Enhancement of renal epithelial cell functions through microfluidic-based coculture with adipose-derived stem cells

Hui Chun Huang, Ya Ju Chang, Wan Chun Chen, Hans I.Chen Harn, Ming Jer Tang, Chia Ching Wu

Research output: Contribution to journalArticlepeer-review

41 Citations (Scopus)


Current hemodialysis has functional limitations and is insufficient for renal transplantation. The bioartificial tubule device has been developed to contribute to metabolic functions by implanting renal epithelial cells into hollow tubes and showed a higher survival rate in acute kidney injury patients. In healthy kidney, epithelial cells are surrounded by various types of cells that interact with extracellular matrices, which are primarily composed of laminin and collagen. The current study developed a microfluidic coculture platform to enhance epithelial cell function in bioartificial microenvironments with multiple microfluidic channels that are microfabricated by polydimethylsiloxane. Collagen gel (CG) encapsulated with adipose-derived stem cells (CG-ASC) was injected into a central microfluidic channel for three-dimensional (3D) culture. The resuspended Madin-Darby canine kidney (MDCK) cells were injected into nascent channels and formed an epithelial monolayer. In comparison to coculture different cells using the commercial transwell system, the current coculture device allowed living cell monitoring of both the MDCK epithelial monolayer and CG-ASC in a 3D microenvironment. By coculture with CG-ASC, the cell height was increased with columnar shapes in MDCK. Promotion of cilia formation and functional expression of the ion transport protein in MDCK were also observed in the cocultured microfluidic device. When applying fluid flow, the intracellular protein dynamics can be monitored in the current platform by using the time-lapse confocal microscopy and transfection of GFP-tubulin plasmid in MDCK. Thus, this microfluidic coculture device provides the renal epithelial cells with both morphological and functional improvements that may avail to develop bioartificial renal chips.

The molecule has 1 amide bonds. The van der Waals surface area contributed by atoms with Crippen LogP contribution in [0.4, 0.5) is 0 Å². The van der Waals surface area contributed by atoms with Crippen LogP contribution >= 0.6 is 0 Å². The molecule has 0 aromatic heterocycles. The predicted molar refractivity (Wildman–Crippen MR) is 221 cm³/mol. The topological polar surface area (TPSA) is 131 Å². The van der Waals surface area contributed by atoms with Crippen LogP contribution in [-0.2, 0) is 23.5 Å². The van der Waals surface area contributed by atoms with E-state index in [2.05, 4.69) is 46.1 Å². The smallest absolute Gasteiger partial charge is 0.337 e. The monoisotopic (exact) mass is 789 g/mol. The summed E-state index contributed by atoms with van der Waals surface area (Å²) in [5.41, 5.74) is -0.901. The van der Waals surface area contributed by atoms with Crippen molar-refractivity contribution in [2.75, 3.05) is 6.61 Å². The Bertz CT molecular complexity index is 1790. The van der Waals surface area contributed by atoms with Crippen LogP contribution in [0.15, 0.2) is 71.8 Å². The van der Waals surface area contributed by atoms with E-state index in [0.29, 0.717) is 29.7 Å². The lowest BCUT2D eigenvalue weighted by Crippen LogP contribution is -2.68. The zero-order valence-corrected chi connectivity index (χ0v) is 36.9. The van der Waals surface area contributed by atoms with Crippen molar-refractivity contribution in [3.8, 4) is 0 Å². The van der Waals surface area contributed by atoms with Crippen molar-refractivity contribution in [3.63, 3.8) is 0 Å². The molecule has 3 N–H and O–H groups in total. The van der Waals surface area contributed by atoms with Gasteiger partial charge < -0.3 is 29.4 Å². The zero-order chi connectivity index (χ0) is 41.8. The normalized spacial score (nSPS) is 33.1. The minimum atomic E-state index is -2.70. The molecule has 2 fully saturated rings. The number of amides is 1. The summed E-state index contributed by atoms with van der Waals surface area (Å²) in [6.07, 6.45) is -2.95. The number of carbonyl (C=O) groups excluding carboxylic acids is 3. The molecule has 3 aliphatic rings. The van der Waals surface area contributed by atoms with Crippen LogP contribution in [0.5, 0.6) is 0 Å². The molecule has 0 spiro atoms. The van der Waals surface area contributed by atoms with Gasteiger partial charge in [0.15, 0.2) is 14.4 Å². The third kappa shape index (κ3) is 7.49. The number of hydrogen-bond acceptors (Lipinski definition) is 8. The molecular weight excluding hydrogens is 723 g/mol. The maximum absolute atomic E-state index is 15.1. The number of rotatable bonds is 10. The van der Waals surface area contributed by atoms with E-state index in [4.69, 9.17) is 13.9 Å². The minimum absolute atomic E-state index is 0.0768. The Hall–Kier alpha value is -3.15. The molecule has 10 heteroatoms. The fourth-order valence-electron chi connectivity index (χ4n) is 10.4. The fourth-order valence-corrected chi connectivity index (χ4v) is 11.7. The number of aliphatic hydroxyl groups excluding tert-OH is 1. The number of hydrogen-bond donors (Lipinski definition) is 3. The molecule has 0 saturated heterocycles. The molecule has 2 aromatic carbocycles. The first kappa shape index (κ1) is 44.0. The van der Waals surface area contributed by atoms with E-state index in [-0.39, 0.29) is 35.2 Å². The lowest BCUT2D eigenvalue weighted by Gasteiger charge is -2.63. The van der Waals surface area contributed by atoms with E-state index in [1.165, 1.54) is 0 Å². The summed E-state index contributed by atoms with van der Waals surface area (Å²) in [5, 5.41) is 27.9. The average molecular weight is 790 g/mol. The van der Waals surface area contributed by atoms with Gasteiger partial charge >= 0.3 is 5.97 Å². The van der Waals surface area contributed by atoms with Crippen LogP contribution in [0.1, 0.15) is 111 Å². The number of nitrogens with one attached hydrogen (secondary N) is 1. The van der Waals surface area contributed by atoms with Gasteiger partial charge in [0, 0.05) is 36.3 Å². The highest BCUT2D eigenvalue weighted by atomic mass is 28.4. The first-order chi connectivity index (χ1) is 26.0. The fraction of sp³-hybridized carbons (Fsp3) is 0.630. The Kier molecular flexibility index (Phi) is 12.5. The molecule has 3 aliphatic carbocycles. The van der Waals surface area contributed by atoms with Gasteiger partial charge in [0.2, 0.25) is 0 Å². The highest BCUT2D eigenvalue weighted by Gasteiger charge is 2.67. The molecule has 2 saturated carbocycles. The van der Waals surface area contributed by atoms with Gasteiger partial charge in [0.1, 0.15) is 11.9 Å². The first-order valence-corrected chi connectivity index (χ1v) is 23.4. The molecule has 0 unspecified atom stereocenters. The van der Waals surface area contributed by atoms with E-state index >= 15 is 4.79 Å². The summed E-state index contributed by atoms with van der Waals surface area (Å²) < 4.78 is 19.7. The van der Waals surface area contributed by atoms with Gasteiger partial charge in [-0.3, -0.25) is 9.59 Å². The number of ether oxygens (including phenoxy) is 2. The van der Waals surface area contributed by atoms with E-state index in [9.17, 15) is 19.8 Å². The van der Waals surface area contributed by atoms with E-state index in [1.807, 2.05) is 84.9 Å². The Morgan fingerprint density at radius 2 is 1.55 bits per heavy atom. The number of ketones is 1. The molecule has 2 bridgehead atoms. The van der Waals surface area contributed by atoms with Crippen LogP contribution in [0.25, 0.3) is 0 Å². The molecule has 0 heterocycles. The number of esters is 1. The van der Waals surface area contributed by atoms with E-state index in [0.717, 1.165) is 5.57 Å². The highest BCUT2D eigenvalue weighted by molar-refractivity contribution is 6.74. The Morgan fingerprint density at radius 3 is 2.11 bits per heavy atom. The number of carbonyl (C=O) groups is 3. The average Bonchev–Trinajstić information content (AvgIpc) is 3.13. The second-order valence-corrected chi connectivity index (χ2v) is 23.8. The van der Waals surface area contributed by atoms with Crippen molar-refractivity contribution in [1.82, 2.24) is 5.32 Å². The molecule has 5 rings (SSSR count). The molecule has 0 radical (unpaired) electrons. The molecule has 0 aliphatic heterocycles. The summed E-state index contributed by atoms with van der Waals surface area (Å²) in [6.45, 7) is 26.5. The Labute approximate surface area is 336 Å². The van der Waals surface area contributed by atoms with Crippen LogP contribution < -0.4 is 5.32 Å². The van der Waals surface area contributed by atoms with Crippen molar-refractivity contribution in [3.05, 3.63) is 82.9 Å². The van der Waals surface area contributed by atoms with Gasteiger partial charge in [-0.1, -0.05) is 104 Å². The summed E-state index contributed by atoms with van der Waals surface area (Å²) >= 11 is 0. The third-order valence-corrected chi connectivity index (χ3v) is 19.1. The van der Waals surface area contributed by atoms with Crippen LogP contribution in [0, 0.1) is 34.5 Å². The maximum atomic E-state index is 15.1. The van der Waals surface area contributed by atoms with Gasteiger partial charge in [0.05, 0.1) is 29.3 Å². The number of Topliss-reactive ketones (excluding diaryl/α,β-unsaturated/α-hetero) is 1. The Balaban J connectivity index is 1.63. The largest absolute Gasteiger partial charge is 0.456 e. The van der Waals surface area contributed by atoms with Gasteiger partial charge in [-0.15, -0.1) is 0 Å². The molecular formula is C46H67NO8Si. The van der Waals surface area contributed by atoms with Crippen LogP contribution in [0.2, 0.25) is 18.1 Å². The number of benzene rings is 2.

Original languageEnglish
Pages (from-to)2024-2034
Number of pages11
JournalTissue Engineering - Part A
Issue number17-18
Publication statusPublished - 2013 Sept 1

All Science Journal Classification (ASJC) codes

  • Bioengineering
  • Biochemistry
  • Biomaterials
  • Biomedical Engineering


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